Studio 54 carnagerichard nicholl

For most of those who don’t study law, the annual Law Society Ball remains an unsolved mystery for the duration of their time at Cambridge. It is that odd event that whisks its guests away to a mysterious countryside hideout each year; that’s lavishly sponsored by some law firm or other; that’s “really good”, according to that one friend who does law. 

At a critical juncture in my I’m-a-third-year-and-this-is-my-last-chance-to-do-some-stuff mission, I set out to unearth the mystery for myself. And that friend was right: it was good. Really good. Like an exceptionally fun school trip; think Black Country Museum on speed.

At 6pm, like a gaggle of overexcited schoolchildren, we were herded onto our respective coaches, and a mildly stomach-churning 20 minutes later (NB: don’t attend this ball as hung-over as I did – maybe I’ll cool it on the bucket-list front) we emerged at Childerley Hall, the understated but rather magnificent venue for this year’s ball.

The event took place in the Long Barn. It was, yes, a great big long barn, with huge curtains separating the various themed areas: those were extravagance, elegance, decadence and opulence. They were chosen to fit the overarching theme of ‘Studio 54’ – the famed New York nightclub that operated in the late 1970s and played host to the debauched antics of the city’s party going elite; celebrities like Grace Jones, Michael Jackson and Andy Warhol among them. 

The organisers managed to create the feeling of abundance and sumptuousness well. There was a lot to do: glitter face painting, chocolate fountain, photo booth, candy stand, coffee bar, shisha bar, vodka bar, cocktail bar, wine and beer bar. A special mention must go to the grilled cheese sandwiches: these were a revelation and I urge any May Ball committee personnel reading this to hire that brilliant man (and then notify me of the when and whereabouts of the cheese sandwiches).

The silent disco, as ever, was a winner – so much so, in fact, that as the night went on keen disco-goers could be seen smuggling their headsets out of the disco and boogying individually through the crowds loosely clustered along the length of the barn. The live music was pretty good too; Dinah Lux was a particularly entertaining addition to the Main Stage line-up.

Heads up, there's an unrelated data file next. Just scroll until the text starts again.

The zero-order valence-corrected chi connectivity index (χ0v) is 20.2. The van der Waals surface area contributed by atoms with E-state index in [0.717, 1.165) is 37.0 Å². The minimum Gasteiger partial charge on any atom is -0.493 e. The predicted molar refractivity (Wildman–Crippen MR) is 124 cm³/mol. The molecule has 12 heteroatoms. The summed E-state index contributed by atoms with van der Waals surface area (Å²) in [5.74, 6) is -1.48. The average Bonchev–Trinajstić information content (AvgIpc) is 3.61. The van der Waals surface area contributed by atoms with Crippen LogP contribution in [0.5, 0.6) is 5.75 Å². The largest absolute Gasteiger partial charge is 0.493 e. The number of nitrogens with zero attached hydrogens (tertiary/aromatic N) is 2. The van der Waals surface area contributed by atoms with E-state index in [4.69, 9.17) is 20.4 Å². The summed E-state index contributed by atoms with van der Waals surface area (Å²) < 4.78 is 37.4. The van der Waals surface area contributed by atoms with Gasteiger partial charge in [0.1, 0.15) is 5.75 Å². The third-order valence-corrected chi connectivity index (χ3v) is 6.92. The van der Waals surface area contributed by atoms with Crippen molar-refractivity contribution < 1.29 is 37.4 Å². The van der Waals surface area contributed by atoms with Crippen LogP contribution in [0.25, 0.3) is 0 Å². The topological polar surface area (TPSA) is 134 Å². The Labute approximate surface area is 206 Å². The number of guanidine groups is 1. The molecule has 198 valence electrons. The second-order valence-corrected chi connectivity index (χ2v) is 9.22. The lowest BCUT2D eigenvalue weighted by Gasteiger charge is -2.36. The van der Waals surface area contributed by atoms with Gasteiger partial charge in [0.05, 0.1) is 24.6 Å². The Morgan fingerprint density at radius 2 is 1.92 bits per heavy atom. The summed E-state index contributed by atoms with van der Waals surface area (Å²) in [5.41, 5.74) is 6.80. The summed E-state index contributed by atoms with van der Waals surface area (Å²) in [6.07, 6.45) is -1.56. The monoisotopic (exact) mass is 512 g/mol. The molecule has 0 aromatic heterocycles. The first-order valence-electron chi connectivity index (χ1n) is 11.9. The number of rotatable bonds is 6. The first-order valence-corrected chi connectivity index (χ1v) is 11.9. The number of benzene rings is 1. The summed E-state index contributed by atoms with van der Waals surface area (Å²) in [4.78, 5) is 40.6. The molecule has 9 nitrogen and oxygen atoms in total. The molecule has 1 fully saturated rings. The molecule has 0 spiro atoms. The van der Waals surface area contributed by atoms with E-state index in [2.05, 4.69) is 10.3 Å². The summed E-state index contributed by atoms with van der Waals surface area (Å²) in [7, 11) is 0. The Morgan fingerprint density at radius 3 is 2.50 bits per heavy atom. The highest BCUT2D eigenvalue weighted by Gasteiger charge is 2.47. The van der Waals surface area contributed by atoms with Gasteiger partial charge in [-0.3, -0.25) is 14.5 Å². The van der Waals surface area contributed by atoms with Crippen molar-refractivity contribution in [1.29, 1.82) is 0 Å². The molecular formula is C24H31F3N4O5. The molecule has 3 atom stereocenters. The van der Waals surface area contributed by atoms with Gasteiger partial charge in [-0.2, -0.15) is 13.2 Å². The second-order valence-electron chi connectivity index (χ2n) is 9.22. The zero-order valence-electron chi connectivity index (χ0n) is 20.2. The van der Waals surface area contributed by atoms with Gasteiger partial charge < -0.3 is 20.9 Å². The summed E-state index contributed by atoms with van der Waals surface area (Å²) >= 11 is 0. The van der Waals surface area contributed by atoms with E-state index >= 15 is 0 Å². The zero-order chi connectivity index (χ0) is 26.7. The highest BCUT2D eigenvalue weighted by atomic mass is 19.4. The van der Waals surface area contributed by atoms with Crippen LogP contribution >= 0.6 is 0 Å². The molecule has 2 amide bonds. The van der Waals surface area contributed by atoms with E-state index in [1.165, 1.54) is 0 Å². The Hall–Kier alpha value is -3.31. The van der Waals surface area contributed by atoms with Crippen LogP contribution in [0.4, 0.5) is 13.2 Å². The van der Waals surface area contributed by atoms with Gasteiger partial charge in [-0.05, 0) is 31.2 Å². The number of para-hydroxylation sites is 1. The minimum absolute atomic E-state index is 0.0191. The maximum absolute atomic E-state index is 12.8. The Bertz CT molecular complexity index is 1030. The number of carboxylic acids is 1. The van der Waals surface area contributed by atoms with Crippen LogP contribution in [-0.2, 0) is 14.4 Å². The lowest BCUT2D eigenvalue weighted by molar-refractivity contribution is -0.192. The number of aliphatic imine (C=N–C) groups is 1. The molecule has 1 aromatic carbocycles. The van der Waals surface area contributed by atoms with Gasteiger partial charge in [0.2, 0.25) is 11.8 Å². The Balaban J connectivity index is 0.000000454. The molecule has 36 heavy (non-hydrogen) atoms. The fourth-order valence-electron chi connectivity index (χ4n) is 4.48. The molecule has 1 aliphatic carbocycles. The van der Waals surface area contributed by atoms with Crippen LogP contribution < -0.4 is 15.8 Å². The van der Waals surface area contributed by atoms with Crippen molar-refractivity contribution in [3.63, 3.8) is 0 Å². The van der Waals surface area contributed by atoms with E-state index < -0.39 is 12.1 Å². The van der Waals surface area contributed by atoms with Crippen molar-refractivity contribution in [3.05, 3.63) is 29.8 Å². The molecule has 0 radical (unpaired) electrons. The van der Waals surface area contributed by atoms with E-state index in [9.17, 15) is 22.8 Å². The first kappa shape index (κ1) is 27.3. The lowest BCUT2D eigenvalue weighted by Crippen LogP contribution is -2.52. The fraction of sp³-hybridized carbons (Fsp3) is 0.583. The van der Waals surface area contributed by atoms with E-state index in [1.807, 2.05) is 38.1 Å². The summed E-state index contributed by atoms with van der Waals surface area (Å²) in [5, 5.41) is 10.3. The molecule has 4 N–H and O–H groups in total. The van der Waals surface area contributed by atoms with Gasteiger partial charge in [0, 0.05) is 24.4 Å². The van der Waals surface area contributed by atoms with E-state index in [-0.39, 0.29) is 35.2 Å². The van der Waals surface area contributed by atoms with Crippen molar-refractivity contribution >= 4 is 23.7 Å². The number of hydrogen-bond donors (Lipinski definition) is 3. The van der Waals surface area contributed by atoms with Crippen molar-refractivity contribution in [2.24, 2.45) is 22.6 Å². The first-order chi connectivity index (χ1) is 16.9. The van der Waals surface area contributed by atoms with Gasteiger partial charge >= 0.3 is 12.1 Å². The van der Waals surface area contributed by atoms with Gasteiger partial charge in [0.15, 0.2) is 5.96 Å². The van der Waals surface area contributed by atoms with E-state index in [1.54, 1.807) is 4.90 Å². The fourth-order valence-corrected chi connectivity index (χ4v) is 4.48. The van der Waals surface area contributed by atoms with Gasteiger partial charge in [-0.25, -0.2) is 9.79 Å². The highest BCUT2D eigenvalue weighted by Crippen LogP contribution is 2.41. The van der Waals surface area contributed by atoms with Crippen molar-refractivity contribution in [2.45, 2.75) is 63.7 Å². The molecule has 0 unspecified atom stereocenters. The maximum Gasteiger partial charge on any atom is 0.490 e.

I have only a few criticisms. The barn had a lot of charm of its own but there could have been a little more decoration. The sweets at the candy stand ran out pretty quickly. And not all of the live music was up to scratch. It is hard to believe that Grace Jones et al would have approved of the musical offerings of the ailing Truly Medley Deeply last night. Much to the disappointment of my cohort, this long-time May Ball institution seems to have suffered badly from the recent defection of certain band members. As they began to play the theme song from Titanic, it occurred to me that the venue rather resembled the Ark – and the ship was going down. But things soon came afloat again when DJ Cumminz took to the stage.

In the end, like any good trip, it had to come to an end. Ushered back onto the busses from whence we came, things came crashing back down to reality. Underscored by the retching of one of our busmates, we were politely reminded that throwing up on the seats would result in a £50 fine. And with that, we set off into the night.